The UK’s Information Commissioner’s Office (ICO) has fined Bupa £175,000 after an investigation found the health insurer failed to have "effective security measures in place to protect customers' personal information" in the wake of an incident that saw an employee extract data of 547,000 global customers during January and March 2017 and put it up for sale on the dark web.
The employee accessed the sensitive information through Bupa's customer relationship management system, SWAN, which stored at the time records relating to 1.5 million people and was used to manage claims under customers' international health insurance policies.
According to the UK regulator, the employee sent "bulk data reports" to his personal email account, which included information on names, dates of birth, nationality and email addresses. An external partner spotted the records for sale on a popular dark web site reported to have had more than 400,000 users at the time, which was shut down by US authorities in July last year. According to information released by the ICO, the advert read:
“DB [database] full of 500k+ Medically insured persons [sic] info from a well-known international blue chip Medical Insurance Company. Data lists 122 countries with info per person consisting of Full name, Gender, DOB, Email Address plus Membership Details excluding CC Details.”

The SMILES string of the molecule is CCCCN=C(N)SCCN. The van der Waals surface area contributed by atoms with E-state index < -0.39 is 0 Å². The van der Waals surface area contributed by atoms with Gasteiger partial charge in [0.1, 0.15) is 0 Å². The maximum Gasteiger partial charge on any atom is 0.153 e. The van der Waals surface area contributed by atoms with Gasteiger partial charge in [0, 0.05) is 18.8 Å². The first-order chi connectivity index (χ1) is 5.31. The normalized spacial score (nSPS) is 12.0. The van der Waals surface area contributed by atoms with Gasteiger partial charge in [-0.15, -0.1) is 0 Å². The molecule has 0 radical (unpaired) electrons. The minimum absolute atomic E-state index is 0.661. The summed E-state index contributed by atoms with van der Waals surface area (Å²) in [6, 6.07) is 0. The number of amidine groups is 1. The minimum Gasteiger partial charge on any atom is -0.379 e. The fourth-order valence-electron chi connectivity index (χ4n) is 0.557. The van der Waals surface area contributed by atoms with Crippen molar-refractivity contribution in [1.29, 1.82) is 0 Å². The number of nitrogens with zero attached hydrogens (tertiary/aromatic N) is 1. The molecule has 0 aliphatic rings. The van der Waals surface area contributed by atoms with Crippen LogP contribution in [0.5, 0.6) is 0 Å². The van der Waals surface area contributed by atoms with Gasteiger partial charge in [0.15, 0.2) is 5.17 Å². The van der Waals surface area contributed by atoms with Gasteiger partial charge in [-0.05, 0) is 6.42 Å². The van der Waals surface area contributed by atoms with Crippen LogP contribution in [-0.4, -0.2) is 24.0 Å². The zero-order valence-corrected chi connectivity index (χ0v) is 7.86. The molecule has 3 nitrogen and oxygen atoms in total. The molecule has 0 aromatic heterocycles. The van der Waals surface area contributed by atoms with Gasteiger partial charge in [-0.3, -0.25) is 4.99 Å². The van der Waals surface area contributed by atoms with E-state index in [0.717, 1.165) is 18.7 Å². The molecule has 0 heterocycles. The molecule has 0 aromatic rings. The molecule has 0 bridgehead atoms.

The ICO found that Bupa was not "routinely" monitoring the activity log of the SWAN system and was unaware of an error that meant they were unable to spot unusual activity - such as extracting large amounts of data. The watchdog said its investigation uncovered "systemic failures in Bupa's technical and organisational measures".
“Bupa failed to recognise that people’s personal data was at risk and failed to take reasonable steps to secure it.
“Our investigation found material inadequacies in the way Bupa safeguarded personal data. The inadequacies were systemic and appear to have gone unchecked for a long time. On top of that, the ICO’s investigation found no satisfactory explanation for them,” said Steve Eckersley, ICO Director of Investigations.
The employee has since been dismissed and UK police have issued a warrant for his arrest. The ICO said the incident was dealt with under the Data Protection Act 1998 and not the General Data Protection Regulation and 2018 Act replacing it in May this year, according to the timing of the breach.
A representative for Bupa Global said in a statement:
"We accept this decision by the ICO and have cooperated fully with its investigation. We take our responsibility for protecting customer information very seriously. We have since introduced additional security measures to help prevent the recurrence of such an incident, reinforced our internal controls and increased our customer checks."
Meanwhile, the ICO has released guidance on how to keep IT systems safe and secure, looking at computer, email and fax security and staff training.
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